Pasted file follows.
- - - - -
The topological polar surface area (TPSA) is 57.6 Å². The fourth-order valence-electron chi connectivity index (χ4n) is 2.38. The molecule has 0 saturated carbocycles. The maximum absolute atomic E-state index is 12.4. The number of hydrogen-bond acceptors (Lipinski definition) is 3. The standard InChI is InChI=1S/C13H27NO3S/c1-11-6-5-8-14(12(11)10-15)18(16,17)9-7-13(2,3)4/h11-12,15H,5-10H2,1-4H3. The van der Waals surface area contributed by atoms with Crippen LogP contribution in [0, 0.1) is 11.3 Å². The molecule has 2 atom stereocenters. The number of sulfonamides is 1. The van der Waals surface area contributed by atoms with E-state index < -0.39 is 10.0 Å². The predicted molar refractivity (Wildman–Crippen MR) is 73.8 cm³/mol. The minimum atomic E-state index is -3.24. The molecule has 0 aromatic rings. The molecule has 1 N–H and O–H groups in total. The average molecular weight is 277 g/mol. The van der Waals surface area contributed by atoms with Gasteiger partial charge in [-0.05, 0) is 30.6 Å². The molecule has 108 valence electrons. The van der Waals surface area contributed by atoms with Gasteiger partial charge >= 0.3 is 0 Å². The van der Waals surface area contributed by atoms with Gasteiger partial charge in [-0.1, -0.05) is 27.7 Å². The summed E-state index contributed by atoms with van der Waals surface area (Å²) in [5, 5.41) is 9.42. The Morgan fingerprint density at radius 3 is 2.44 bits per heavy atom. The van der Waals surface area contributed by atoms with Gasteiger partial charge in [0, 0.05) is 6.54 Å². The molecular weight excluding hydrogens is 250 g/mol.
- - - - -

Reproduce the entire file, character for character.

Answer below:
The topological polar surface area (TPSA) is 57.6 Å². The fourth-order valence-electron chi connectivity index (χ4n) is 2.38. The molecule has 0 saturated carbocycles. The maximum absolute atomic E-state index is 12.4. The number of hydrogen-bond acceptors (Lipinski definition) is 3. The standard InChI is InChI=1S/C13H27NO3S/c1-11-6-5-8-14(12(11)10-15)18(16,17)9-7-13(2,3)4/h11-12,15H,5-10H2,1-4H3. The van der Waals surface area contributed by atoms with Crippen LogP contribution in [0, 0.1) is 11.3 Å². The molecule has 2 atom stereocenters. The number of sulfonamides is 1. The van der Waals surface area contributed by atoms with E-state index < -0.39 is 10.0 Å². The predicted molar refractivity (Wildman–Crippen MR) is 73.8 cm³/mol. The minimum atomic E-state index is -3.24. The molecule has 0 aromatic rings. The molecule has 1 N–H and O–H groups in total. The average molecular weight is 277 g/mol. The van der Waals surface area contributed by atoms with Gasteiger partial charge in [-0.05, 0) is 30.6 Å². The molecule has 108 valence electrons. The van der Waals surface area contributed by atoms with Gasteiger partial charge >= 0.3 is 0 Å². The van der Waals surface area contributed by atoms with Gasteiger partial charge in [-0.1, -0.05) is 27.7 Å². The summed E-state index contributed by atoms with van der Waals surface area (Å²) in [5, 5.41) is 9.42. The Morgan fingerprint density at radius 3 is 2.44 bits per heavy atom. The van der Waals surface area contributed by atoms with Gasteiger partial charge in [0, 0.05) is 6.54 Å². The molecular weight excluding hydrogens is 250 g/mol.